Thursday, August 23, 2012

Novel Endings

I just finished working with my editor to make final (pre-copy-editing) revisions to my forthcoming novel This One Day (Five Star/Gale, late 2013 or early 2014). The editing process was relatively simple, aside from my having no experience editing a novel in electronic format. (We used Microsoft’s marginal comments to do so, which made me long for the days when I’d receive a marked hardcopy in the mail.)

I had been surprised when, in June, a pre-reader read a draft and told me she liked the ending. When we discussed the book, I realized that she interpreted the character’s final thoughts far differently than I had intended. So I asked my editor to walk me through his interpretation of the final paragraph as well. He did so—and read it the same way my pre-reader had. Both found the ending satisfying.

It got me thinking. I believe the novel plays fair with my readers. The elements of the mystery have been resolved; there is no question as to who committed the crime—and when, where, why, how are all explained. The dénouement is, though, I have learned, ambiguous. Max Tyger, who suffers from stage-two esophageal cancer, is leaning on his car roof, staring at the sunset, contemplating the tumor in his throat that he has just been told is not shrinking. What’s next for him? This is where readers seem to interpret differently. When I originally received my pre-reader’s comments, I wrote a second concluding paragraph to clarify my ideas at the end of the book. However, thinking it through, I’ve decided to go with the original conclusion, allowing for ambiguity at the end. After all, by the end of the story, I don’t want the book to be mine any longer; I want the reader to have taken over.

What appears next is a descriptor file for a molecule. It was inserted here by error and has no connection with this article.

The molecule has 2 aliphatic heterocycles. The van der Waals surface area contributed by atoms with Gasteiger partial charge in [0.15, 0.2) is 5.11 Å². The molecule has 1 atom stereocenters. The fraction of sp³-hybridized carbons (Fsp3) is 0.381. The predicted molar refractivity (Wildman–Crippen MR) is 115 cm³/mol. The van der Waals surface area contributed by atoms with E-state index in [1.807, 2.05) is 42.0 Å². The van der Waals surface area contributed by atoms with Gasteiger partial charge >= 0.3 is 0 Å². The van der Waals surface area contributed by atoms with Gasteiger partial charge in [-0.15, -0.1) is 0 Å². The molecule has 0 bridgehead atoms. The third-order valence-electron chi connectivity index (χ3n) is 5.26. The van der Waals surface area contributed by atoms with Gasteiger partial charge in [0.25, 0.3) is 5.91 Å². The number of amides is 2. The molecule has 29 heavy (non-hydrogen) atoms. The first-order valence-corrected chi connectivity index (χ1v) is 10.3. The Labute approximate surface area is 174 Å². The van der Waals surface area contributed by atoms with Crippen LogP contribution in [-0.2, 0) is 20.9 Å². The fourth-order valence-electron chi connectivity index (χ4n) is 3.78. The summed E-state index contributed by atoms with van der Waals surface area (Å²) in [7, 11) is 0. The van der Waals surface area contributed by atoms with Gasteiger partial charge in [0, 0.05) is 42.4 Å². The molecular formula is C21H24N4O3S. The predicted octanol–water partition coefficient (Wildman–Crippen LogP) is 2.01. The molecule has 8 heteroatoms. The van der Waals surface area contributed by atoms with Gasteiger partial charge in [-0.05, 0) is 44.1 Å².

It all brings me back to what we look for in story endings. I thoroughly enjoy open-ended short stories, and I love novels like Winter’s Bone, where I close the book and can’t stop thinking about some aspect of it. (“Who killed Jessup in Winter’s Bone?” has Kindle Forum participants at odds.) However, critics have long considered Charles Dickens’s The Mystery of Edwin Drood, which went unfinished at the time of Dickens’s death, to be the only “perfect” mystery because the “play-fair” components of the story are not complete. Dickens died before completing the manuscript, so the ending is quite literally unknown, making it the only truly “perfect” mystery. This is because for a writer to simply choose not to reveal the antagonist in a murder mystery breaks the rules, goes against the conventions of the genre.

But there’s a difference between playing fair and offering a satisfying conclusion. If I spend $27 on a hardcover and give up six hours to read it, I trust that the author is going to end the book in a manner that allows closure. (If not, I’m not dropping $27 on his/her next effort.) But that doesn’t mean I need to know everything in the end. Winter’s Bone is indeed a murder mystery, but it is more: it’s a coming-of-age story, it’s an epic journey, it’s a story about a girl discovering who her father was and who she wants to be. Do I need to know who killed him to be satisfied with the ending? Given my description of the novel (and thus my interpretation of it), no, I don’t. The central conflict of the novel has been resolved by the story’s end: she found her father; she saved the house. And of course there’s always something to be said for exceeding the conventions of the genre.

So what do we want in endings?

And where does ambiguity exceed playing fair with readers?


Charlotte Hinger said...

John, I understand--really, I do, but I simply prefer conclusive endings where really wicked people get their just deserts. I prefer that in real life too. I think that marks me as non-literary and immature--but there you have it.


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